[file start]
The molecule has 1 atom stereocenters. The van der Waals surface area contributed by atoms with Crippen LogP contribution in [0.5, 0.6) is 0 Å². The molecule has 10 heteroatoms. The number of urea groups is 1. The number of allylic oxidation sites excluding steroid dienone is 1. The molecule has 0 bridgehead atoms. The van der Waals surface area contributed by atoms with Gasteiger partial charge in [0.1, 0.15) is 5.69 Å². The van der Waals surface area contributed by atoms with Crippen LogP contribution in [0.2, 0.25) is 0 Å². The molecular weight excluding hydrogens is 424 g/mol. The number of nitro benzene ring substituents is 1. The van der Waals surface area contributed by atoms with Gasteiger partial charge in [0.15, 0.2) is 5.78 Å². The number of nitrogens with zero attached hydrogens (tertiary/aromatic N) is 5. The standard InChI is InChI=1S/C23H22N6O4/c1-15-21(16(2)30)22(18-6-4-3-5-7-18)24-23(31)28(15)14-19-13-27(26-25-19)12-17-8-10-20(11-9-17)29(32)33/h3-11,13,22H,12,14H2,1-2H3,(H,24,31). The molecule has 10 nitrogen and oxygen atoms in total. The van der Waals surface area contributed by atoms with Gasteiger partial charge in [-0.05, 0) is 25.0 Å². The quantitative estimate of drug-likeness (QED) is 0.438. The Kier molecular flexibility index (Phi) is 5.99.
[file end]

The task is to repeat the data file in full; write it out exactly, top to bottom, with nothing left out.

The molecule has 1 atom stereocenters. The van der Waals surface area contributed by atoms with Crippen LogP contribution in [0.5, 0.6) is 0 Å². The molecule has 10 heteroatoms. The number of urea groups is 1. The number of allylic oxidation sites excluding steroid dienone is 1. The molecule has 0 bridgehead atoms. The van der Waals surface area contributed by atoms with Gasteiger partial charge in [0.1, 0.15) is 5.69 Å². The van der Waals surface area contributed by atoms with Crippen LogP contribution in [0.2, 0.25) is 0 Å². The molecular weight excluding hydrogens is 424 g/mol. The number of nitro benzene ring substituents is 1. The van der Waals surface area contributed by atoms with Gasteiger partial charge in [0.15, 0.2) is 5.78 Å². The number of nitrogens with zero attached hydrogens (tertiary/aromatic N) is 5. The standard InChI is InChI=1S/C23H22N6O4/c1-15-21(16(2)30)22(18-6-4-3-5-7-18)24-23(31)28(15)14-19-13-27(26-25-19)12-17-8-10-20(11-9-17)29(32)33/h3-11,13,22H,12,14H2,1-2H3,(H,24,31). The molecule has 10 nitrogen and oxygen atoms in total. The van der Waals surface area contributed by atoms with Gasteiger partial charge in [-0.05, 0) is 25.0 Å². The quantitative estimate of drug-likeness (QED) is 0.438. The Kier molecular flexibility index (Phi) is 5.99.